O' surgery case log data, where art thou?

Patel MB, Guillamondegui OD, Ott MM, Palmiter KA, May AK
J Am Coll Surg. 2012 215 (3): 427-31

PMID: 22634118 · PMCID: PMC3423479 · DOI:10.1016/j.jamcollsurg.2012.04.017

BACKGROUND - The American College of Surgeons (ACS) Case Log represents a data system that satisfies the American Board of Surgery (ABS) Maintenance of Certification (MOC) program, yet has broad data fields for surgical subspecialties. Using the ACS Case Log, we have developed a method of data capture, categorization, and reporting of acute care surgery fellows' experiences.

STUDY DESIGN - In July 2010, our acute care surgery fellowship required our fellows to log their clinical experiences into the ACS Case Log. Cases were entered similar to billable documentation rules. Keywords were entered that specified institutional services and/or resuscitation types. These data were exported in comma separated value format, deidentified, structured by Current Procedural Terminology (CPT) codes relevant to acute care surgery, and substratified by fellow and/or fellow year.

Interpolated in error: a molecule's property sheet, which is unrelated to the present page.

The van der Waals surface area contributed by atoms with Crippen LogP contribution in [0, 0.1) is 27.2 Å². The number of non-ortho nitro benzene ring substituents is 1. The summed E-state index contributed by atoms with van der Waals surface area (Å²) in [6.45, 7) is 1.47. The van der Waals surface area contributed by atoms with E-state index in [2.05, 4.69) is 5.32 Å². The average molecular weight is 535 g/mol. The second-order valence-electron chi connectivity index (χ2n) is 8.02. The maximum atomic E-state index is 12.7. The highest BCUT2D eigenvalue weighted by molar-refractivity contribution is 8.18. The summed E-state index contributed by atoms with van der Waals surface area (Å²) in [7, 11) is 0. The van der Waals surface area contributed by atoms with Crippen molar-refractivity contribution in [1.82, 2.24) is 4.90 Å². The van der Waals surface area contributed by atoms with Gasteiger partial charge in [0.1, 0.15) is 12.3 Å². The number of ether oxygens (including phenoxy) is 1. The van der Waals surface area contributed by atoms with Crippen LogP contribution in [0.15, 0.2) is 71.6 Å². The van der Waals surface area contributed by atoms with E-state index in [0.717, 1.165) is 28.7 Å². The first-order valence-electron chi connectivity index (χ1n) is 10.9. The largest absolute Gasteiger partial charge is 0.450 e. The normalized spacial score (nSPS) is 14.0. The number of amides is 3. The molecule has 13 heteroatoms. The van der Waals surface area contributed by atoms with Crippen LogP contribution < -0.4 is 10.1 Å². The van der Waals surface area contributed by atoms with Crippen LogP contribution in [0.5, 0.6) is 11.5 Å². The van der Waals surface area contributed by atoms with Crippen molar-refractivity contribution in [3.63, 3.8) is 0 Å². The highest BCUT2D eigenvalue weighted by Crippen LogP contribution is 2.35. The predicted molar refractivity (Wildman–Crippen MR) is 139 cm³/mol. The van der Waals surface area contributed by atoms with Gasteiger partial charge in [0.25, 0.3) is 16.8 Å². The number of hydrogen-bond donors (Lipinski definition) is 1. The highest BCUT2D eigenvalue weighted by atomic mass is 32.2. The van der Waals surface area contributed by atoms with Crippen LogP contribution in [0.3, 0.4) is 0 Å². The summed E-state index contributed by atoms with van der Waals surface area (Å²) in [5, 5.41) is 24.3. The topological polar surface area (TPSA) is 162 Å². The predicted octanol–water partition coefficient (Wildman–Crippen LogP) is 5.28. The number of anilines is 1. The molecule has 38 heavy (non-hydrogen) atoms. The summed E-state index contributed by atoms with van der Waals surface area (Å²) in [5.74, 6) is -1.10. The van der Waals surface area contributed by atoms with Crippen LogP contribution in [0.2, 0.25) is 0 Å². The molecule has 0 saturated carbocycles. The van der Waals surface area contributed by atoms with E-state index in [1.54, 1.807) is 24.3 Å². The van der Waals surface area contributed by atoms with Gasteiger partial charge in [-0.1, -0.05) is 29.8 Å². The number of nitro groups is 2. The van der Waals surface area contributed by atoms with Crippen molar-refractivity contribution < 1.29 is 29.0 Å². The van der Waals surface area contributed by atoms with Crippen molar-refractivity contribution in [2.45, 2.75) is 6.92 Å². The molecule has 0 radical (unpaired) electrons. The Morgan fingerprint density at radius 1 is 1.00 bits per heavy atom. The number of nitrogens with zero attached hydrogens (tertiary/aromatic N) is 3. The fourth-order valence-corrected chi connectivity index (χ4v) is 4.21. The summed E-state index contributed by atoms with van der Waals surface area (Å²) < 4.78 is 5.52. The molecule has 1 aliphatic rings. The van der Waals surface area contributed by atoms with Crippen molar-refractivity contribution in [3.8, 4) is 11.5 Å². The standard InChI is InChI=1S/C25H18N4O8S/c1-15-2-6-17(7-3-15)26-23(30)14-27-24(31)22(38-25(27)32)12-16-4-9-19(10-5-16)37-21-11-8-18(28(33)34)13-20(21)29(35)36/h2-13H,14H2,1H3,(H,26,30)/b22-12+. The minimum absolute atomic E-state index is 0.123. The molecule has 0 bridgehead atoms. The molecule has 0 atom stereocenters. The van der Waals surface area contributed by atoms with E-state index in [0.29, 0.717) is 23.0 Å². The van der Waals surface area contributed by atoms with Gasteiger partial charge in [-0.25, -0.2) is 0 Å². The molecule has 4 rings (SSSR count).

RESULTS - Fifteen report types were created consisting of operative experience by service, procedure by major category (cardiothoracic, vascular, solid organ, abdominal wall, hollow viscus, and soft tissue), total resuscitations, ultrasound, airway, ICU services, basic neurosurgery, and basic orthopaedics. Results are viewable via a secure Web application, accessible nationally, and exportable to many formats.

CONCLUSIONS - Using the ACS Case Log satisfies the ABS MOC program requirements and provides a method for monitoring and reporting acute care surgery fellow experiences. This system is flexible to accommodate the needs of surgical subspecialties and their training programs. As documentation requirements expand, efficient clinical documentation is a must for the busy surgeon. Although, our data entry and processing method has the immediate capacity for acute care surgery fellowships nationwide, multiple larger decisions regarding national case log systems should be encouraged.

Published by Elsevier Inc.

MeSH Terms (10)

Certification Critical Care Documentation Education, Medical, Graduate Fellowships and Scholarships Humans Information Storage and Retrieval Specialties, Surgical Tennessee Traumatology

Connections (1)

This publication is referenced by other Labnodes entities:

Links